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Serial Monogamy

Wagner’s Ring inspires unique devotion in its fans.
By Charles Shafaieh
Illustrations by Robert Neubecker
   

Serial Monogamy hdl 419
Illustration by Robert Neubecker

THE RING DEMANDS DEVOTION. Sitting through four operas for more than fifteen hours, often in less than comfortable conditions, is only the beginning of Wagner’s endurance test: cycles rarely take place in one’s hometown, and they stretch over six days, if not longer. Dedicating so much time, energy and money to any artistic event might seem ludicrous, if not masochistic, to many, but in an era when binge-watching sixty episodes of Game of Thrones or Breaking Bad is acceptable behavior, the zealous dedication of Ring fans seems almost normal. 

THE MOST ARDENT RING-GOERS exceed even Wagner’s designs for transforming audiences with his operas. These obsessives relish seeing the full cycle repeatedly, sometimes dozens of times—a habit far from commonplace among even the most fervent TV binge-watchers. This colossal epic’s sublimity alone cannot explain this behavior, so what is it that provokes so many to enjoy—and endure—the Ring again and again?

It is not coincidental that many “cycles” in pop culture with cult-like followings similar to the Ring’s utilize myth—in some cases the same German and Nordic sources that Wagner refashioned. The Hobbit and The Lord of the Rings bear the most explicit Wagnerian imprint, though Tolkien never admitted that Wagner was an inspiration; for Star Wars, complete with composer John Williams’s very Wagnerian use of leitmotifs, George Lucas took inspiration from the work of mythologist Joseph Campbell. As with the more recent cases of Harry Potter and Game of Thrones, each of these phenomena is an archetype-rich story that situates human—often family—dramas within an epic framework, satisfying desires for grand and intimate narratives alike.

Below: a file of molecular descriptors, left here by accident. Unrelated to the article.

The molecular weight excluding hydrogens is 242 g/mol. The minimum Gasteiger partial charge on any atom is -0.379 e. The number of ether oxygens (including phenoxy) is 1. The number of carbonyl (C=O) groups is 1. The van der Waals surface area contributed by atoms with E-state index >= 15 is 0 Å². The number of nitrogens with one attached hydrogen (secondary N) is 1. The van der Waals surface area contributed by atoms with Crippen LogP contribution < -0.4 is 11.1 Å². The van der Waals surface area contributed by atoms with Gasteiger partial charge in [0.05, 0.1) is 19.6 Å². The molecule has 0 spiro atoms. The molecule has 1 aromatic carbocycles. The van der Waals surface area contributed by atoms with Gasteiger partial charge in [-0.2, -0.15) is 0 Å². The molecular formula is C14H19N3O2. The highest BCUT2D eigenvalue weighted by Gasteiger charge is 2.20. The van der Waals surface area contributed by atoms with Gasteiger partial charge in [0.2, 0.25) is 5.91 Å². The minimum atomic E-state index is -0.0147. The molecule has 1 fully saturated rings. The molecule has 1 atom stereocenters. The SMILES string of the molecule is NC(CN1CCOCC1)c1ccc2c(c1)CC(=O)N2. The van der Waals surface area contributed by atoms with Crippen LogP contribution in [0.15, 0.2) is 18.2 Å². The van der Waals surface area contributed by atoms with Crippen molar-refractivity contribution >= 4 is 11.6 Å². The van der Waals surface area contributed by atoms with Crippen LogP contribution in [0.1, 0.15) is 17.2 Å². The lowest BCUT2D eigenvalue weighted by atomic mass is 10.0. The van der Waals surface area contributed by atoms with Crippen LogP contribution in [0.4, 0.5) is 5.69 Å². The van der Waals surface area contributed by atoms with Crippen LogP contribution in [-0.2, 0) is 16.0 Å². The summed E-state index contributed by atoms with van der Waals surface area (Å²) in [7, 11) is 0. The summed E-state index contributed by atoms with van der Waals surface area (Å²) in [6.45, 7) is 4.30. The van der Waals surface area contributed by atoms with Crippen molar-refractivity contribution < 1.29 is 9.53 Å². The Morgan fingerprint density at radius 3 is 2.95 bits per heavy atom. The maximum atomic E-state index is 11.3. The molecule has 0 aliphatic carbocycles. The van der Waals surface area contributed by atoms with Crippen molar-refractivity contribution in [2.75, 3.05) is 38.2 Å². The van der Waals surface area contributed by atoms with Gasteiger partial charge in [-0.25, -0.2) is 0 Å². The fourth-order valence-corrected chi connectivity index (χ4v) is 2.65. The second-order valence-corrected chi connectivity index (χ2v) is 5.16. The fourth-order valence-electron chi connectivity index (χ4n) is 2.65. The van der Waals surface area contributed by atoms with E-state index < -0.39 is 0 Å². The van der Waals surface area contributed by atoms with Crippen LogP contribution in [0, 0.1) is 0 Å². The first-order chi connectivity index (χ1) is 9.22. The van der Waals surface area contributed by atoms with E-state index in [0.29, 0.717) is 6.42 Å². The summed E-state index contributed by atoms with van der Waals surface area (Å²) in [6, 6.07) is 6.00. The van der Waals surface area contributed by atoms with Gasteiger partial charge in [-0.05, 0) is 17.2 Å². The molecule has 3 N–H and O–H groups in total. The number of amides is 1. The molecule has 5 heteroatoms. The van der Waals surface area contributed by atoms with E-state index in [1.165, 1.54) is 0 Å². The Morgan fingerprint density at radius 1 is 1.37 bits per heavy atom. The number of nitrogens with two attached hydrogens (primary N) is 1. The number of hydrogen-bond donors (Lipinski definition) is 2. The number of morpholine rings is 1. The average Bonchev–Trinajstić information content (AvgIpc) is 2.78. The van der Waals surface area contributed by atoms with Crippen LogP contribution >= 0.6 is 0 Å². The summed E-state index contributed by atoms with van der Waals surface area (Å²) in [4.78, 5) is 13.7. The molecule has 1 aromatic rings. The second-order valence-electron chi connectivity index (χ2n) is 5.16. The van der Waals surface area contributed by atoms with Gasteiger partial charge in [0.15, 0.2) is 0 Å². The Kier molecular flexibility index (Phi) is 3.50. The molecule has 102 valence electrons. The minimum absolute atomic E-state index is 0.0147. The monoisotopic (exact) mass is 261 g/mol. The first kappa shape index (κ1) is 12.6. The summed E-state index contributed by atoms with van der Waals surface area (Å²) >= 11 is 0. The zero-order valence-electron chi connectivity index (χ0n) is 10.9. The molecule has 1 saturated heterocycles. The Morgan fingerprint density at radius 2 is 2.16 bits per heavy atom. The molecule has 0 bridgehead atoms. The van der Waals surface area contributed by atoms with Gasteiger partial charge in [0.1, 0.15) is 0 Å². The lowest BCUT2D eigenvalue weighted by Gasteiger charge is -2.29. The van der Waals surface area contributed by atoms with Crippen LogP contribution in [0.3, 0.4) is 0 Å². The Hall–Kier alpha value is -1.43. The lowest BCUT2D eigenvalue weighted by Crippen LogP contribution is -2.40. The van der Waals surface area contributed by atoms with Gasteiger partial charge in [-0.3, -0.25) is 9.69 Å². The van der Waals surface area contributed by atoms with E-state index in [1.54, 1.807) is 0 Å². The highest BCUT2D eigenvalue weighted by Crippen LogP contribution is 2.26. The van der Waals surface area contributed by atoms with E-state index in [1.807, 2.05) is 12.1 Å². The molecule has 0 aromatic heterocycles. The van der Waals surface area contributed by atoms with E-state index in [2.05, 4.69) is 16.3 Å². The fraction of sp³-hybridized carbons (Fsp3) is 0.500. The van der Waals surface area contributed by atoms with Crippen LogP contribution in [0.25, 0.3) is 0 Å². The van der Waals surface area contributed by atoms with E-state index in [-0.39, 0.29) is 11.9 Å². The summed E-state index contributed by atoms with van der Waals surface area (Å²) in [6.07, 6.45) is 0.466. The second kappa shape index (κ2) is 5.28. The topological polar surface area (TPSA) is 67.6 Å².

Wagner possessed a nuanced understanding of myth. As Alex Ross, classical-music critic for The New Yorker, observes, the composer emphasized the ambiguities of these ancient tales, increasing their psychological depth and thus widening their reach. “Wagner invented very little of the raw material of his stories,” Ross says. “But the modern form he gave these surefire devices—the young man with unknown powers, the man with no name, the maiden with the ring of fire—became hugely influential. It’s a very powerful way of working, and the artists who came after Wagner were impressed by how myths became universal when treated in a certain way.” The fact that these devices in The Ring are accompanied by murder, incest, adultery and other taboos only adds to their attraction. Many psychoanalysts and philosophers argue that these themes, which dominate contemporary television and film, are not abhorrent to audiences because they represent our suppressed desires—and Wagner, like HBO and Netflix, gives us a safe space to watch them enacted.

Our collective acceptance of the Ring characters’ questionable actions is related to the amount of time we spend with them, too. Mezzo-soprano Stephanie Blythe, a celebrated Ring Fricka, says, “People get very invested when they watch huge groups of people for huge chunks of time. By the time the incest happens between Siegmund and Sieglinde, you already love them. The only person who cares is Fricka, and I can’t tell you how many times people have told me how evil she is for that!”

That daunting amount of time itself captivates superfans of this family-centric drama. Wagner acolytes even undergo mental and physical transformations during the operas. Gestalt psychologist Christian von Ehrenfels insisted that specific bars of Wagner’s music induced orgasms. “He’s a supreme seducer—not a charmer or dainty courtier,” says Simon Callow, actor and author of Being Wagner. “He takes you from the very beginning and bends you to his will.”